‘Unbelievably sad’: Backlash to Nine’s $4b takeover
SOMETIME towards the end of the year, the Fairfax name will be levered off the side of the company's harbourside HQs in Sydney's Pyrmont and Melbourne's Docklands.
This will be the clearest indication of the completion of Thursday's blockbuster deal between the publisher of The Sydney Morning Herald and The Age and Nine Entertainment.
Despite Nine shareholders owning just over half the combined group and it being spoken about as a "merger", all the signs are the new firm will be dominated by the TV network. The Fairfax name will be ditched from the parent company and Nine CEO Hugh Marks will run the group.
"This is a Nine takeover of Fairfax folks, it ain't a merger," tweeted Katherine Murphy, political editor of the Guardian Australia.
It's less a meeting of minds and more a Ninja Warrior battle royal between the likes of Nine presenters Karl Stefanovic and Scotty Cam, and the SMH's heavyweight reporters Kate McClymont and Adele Ferguson, the latter of which uncovered the scandals that led to the banking royal commission.
Stefanovic and Cam appear to have topped the warped wall at the end of the course, with McClymont and Ferguson languishing in the drink below. Although McClymont tweeted that she looks forward to co-hosting Today.
Fairfax's CEO Greg Hywood has said despite the total erasure of his company's name, there will be lots of "Fairfax DNA" in the new souped-up Nine. His own staff don't seem convinced with one simply tweeting "send help" this morning.
Paul Syvret, a columnist at News Corp title the Courier Mail and a former Fairfax employee, said the news was "incredibly sad".
"As an SMH and AFR alumnus, watching the name disappear from our media landscape is like a death in the family." he wrote.
"Unbelievably sad that the Fairfax name will depart the Australian media landscape," said Cameron Atfield, an editor at Fairfax's Brisbane Times.
There are other questions about the melding of the culture between the two organisations.
Nine is the home of well-regarded current affairs shows including 60 Minutes and veteran journalistic talent such as Tracy Grimshaw and political editor Chris Uhlmann.
It's also brought Australia the semi-naked dating show Love Island and, in Nine Pickle, a website dedicated entirely to viral videos.
The company was criticised last year when Lisa Wilkinson jumped ship to Ten, as she accused the network of underpaying female talent while the boys got juicy pay packets.
For some it was an uncomfortable reminder of Nine's 2007 "boning" of then-Today host Jessica Rowe who was pulled off the air. It was Wilkinson who took her place.
On Thursday, former Fairfax music writer Bernard Zuel thought aloud what the 2019 TV schedule of the merged company might be: "Two And A Half Men And A Token Woman" he pondered.
Nine traces its history back to 1956, when it became the first television network in Australia, just beating the ABC to the screen. Fairfax goes back another century and more to 1831 when the SMH first hit the Harbour City's streets, becoming one of Australia's journals of record.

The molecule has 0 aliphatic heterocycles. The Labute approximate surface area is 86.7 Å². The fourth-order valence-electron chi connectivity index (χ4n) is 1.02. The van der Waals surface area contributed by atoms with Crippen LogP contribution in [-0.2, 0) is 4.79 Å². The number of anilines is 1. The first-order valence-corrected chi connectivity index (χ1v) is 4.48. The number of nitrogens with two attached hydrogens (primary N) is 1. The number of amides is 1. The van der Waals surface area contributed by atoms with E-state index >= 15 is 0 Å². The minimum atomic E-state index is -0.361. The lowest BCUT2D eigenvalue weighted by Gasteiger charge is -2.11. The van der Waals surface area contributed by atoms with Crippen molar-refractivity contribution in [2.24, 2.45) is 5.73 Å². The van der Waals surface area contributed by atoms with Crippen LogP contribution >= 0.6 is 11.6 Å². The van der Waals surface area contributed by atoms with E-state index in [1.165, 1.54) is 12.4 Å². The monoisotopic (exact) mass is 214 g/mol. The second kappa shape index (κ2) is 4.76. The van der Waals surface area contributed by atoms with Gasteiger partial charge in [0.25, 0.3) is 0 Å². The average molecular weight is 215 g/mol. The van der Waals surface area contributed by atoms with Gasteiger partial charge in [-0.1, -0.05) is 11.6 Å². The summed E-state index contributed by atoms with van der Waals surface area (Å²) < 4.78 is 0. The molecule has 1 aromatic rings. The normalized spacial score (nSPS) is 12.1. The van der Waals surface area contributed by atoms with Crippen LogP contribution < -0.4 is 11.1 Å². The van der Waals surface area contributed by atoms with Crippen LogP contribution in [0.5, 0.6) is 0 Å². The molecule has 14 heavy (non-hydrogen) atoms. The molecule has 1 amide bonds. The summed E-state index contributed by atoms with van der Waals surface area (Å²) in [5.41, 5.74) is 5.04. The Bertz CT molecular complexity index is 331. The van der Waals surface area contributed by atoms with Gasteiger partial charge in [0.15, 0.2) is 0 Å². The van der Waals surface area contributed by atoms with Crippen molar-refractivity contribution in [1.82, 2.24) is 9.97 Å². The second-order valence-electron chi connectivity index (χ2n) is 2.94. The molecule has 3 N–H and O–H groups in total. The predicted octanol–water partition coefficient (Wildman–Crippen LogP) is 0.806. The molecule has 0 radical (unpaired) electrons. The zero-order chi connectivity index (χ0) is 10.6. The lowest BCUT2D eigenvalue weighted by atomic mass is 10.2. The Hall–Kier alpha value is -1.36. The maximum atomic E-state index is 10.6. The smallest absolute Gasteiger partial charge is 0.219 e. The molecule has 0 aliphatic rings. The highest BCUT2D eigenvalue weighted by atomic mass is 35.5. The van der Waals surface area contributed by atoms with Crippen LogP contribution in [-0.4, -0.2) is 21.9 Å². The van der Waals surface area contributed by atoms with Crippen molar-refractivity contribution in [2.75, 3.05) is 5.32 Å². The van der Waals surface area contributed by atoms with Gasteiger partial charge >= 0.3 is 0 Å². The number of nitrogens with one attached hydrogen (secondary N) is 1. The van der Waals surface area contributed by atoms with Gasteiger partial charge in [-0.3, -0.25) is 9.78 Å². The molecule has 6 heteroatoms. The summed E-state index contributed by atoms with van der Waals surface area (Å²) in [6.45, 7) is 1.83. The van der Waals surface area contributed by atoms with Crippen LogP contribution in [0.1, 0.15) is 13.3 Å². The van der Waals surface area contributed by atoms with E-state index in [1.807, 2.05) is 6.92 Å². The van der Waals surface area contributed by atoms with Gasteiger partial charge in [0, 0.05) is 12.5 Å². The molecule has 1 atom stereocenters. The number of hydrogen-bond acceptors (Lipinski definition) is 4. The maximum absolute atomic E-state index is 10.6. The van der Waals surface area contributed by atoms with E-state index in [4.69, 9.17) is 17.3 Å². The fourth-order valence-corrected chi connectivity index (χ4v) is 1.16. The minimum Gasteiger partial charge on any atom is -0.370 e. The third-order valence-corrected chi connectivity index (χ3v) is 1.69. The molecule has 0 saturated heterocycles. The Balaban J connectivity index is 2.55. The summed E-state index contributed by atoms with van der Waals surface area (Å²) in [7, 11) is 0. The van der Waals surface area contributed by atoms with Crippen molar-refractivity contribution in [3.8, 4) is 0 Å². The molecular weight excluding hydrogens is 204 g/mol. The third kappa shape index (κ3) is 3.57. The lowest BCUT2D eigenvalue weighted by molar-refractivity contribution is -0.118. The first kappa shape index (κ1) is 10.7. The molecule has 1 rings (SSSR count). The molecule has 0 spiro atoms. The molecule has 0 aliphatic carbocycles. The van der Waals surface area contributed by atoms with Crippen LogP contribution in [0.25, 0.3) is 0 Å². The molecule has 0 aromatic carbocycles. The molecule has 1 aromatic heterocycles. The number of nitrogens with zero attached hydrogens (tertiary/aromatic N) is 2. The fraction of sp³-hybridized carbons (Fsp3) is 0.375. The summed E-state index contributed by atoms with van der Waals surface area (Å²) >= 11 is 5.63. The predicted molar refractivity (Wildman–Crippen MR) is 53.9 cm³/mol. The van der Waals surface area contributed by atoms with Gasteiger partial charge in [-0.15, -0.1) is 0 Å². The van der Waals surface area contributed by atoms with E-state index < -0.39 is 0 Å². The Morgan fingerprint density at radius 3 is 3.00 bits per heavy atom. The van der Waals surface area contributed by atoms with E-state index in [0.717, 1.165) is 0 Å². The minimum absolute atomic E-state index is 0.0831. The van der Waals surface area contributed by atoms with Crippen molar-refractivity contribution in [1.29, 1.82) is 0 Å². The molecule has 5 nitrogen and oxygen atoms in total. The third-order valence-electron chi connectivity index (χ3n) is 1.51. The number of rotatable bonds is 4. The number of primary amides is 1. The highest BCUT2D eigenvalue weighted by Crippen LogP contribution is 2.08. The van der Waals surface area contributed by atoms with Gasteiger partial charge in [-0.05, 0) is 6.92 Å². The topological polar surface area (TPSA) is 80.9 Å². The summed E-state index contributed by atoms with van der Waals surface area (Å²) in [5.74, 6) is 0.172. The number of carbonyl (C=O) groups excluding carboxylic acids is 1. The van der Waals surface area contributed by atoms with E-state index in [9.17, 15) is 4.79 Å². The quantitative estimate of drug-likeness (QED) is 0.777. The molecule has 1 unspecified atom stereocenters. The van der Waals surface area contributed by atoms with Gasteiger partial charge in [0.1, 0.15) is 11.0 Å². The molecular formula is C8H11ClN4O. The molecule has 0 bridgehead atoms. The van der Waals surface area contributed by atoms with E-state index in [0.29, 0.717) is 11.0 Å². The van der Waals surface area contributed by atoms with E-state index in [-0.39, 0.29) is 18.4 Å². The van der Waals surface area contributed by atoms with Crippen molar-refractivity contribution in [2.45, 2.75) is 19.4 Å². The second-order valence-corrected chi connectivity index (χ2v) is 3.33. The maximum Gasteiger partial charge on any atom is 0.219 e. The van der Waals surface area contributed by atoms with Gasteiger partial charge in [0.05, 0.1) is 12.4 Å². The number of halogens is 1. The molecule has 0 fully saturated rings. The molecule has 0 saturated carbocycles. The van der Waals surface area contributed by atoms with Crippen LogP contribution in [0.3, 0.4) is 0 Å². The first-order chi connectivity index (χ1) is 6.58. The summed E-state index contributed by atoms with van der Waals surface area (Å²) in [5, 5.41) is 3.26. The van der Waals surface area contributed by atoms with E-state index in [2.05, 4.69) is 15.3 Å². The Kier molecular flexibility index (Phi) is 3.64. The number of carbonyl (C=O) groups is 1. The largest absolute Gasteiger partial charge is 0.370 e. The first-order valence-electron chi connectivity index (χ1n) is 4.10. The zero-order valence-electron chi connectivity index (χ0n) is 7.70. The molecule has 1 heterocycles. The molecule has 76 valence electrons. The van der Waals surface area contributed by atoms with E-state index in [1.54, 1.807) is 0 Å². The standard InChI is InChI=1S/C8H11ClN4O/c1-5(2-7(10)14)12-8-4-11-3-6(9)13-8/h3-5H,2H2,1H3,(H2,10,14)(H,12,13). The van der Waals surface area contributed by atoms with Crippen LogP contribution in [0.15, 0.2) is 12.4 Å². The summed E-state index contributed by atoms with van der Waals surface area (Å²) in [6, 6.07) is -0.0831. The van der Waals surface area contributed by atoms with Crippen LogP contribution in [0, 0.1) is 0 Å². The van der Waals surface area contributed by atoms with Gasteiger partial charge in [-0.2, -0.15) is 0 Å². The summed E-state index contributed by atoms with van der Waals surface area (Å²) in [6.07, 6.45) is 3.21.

While neither family now owns the companies involved, the deal brings together the legacies of two of Australia's most famous media dynasties, the Packers and Fairfax.
The Fairfax family connection to Australian journalism started in 1804 in Warwickshire, in the English Midlands, with the birth of John Fairfax.
He reached Sydney in 1838 with his family and, reportedly, just five pounds in his pocket. A decade later, John bought what would become the SMH with the family keeping control of the paper for 150 years.
His son James would helm the company for almost seven decades while the Fairfax family would go on to hold prominent positions in Sydney society and Australian companies and charities, hobnobbing with the equally rich and powerful.
Huge wealth came the Fairfax way, along with a sprinkling of knighthoods.
Lady Mary Fairfax, latterly the matriarch of the clan, died in 2017, her funeral attended by NSW Premier Gladys Berejiklian.
She had a fierce reputation as someone who was not to be crossed with and held views that would be considered old fashioned.
At her funeral, one of Lady Fairfax's sons, Garth Symonds, told mourners: "She didn't like it if you talked too much. The safe move was to dress in a suit 24/7," reported the AFR.
Another son, Warwick, said she would ask female guests to leave the men to discuss business and politics after swanky functions at the family's Point Piper pad overlooking the harbour.
There were grumbles but Lady Fairfax was not for turning: "My mother was firm and such protests were not successful," Warwick said.
But his mother was also supportive of her family, consoling Warwick when he took Fairfax public in 1987 only for it to collapse three years later.
Despite the family having no control of the current firm, it continues to bear their name - for now at least.
Gay Alcorn, a journalist at Guardian Australia, expressed the concerns of many Fairfax veterans in a tweet on Thursday: "The name Fairfax has stood for so much over more than 150 years: quality, independent, fierce journalism, proud staff and loyal readers. Now it's to disappear - the symbol is the loss of the name, but it's far more than that."
But it was the Australian's Rick Morton who summed it up most succinctly, referring to the SMH and Age's slogan, "Independent. Always".
"Independent. Once," he wrote.